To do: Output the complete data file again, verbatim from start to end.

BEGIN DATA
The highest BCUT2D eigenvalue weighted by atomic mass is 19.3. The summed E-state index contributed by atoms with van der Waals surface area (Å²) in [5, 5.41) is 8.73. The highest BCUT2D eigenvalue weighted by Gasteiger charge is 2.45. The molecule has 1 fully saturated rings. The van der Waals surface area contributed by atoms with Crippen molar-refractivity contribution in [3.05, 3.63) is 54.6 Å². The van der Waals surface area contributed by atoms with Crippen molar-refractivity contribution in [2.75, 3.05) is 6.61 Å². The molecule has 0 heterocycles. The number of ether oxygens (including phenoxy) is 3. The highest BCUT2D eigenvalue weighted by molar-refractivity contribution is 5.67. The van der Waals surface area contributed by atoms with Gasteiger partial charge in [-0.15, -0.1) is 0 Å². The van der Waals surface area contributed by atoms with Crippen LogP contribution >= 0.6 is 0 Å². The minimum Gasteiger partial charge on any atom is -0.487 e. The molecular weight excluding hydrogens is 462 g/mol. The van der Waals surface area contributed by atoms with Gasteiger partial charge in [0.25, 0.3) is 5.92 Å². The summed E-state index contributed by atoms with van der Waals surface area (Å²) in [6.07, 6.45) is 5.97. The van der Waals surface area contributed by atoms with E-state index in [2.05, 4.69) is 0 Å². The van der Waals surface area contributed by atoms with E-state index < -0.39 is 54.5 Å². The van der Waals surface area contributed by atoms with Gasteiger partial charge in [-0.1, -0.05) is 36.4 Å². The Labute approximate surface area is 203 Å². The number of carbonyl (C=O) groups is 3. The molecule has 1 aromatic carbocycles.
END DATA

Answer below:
The highest BCUT2D eigenvalue weighted by atomic mass is 19.3. The summed E-state index contributed by atoms with van der Waals surface area (Å²) in [5, 5.41) is 8.73. The highest BCUT2D eigenvalue weighted by Gasteiger charge is 2.45. The molecule has 1 fully saturated rings. The van der Waals surface area contributed by atoms with Crippen molar-refractivity contribution in [3.05, 3.63) is 54.6 Å². The van der Waals surface area contributed by atoms with Crippen molar-refractivity contribution in [2.75, 3.05) is 6.61 Å². The molecule has 0 heterocycles. The number of ether oxygens (including phenoxy) is 3. The highest BCUT2D eigenvalue weighted by molar-refractivity contribution is 5.67. The van der Waals surface area contributed by atoms with Gasteiger partial charge in [-0.15, -0.1) is 0 Å². The van der Waals surface area contributed by atoms with Crippen LogP contribution >= 0.6 is 0 Å². The minimum Gasteiger partial charge on any atom is -0.487 e. The molecular weight excluding hydrogens is 462 g/mol. The van der Waals surface area contributed by atoms with Gasteiger partial charge in [0.25, 0.3) is 5.92 Å². The summed E-state index contributed by atoms with van der Waals surface area (Å²) in [6.07, 6.45) is 5.97. The van der Waals surface area contributed by atoms with E-state index in [2.05, 4.69) is 0 Å². The van der Waals surface area contributed by atoms with E-state index < -0.39 is 54.5 Å². The van der Waals surface area contributed by atoms with Gasteiger partial charge in [-0.1, -0.05) is 36.4 Å². The Labute approximate surface area is 203 Å². The number of carbonyl (C=O) groups is 3. The molecule has 1 aromatic carbocycles.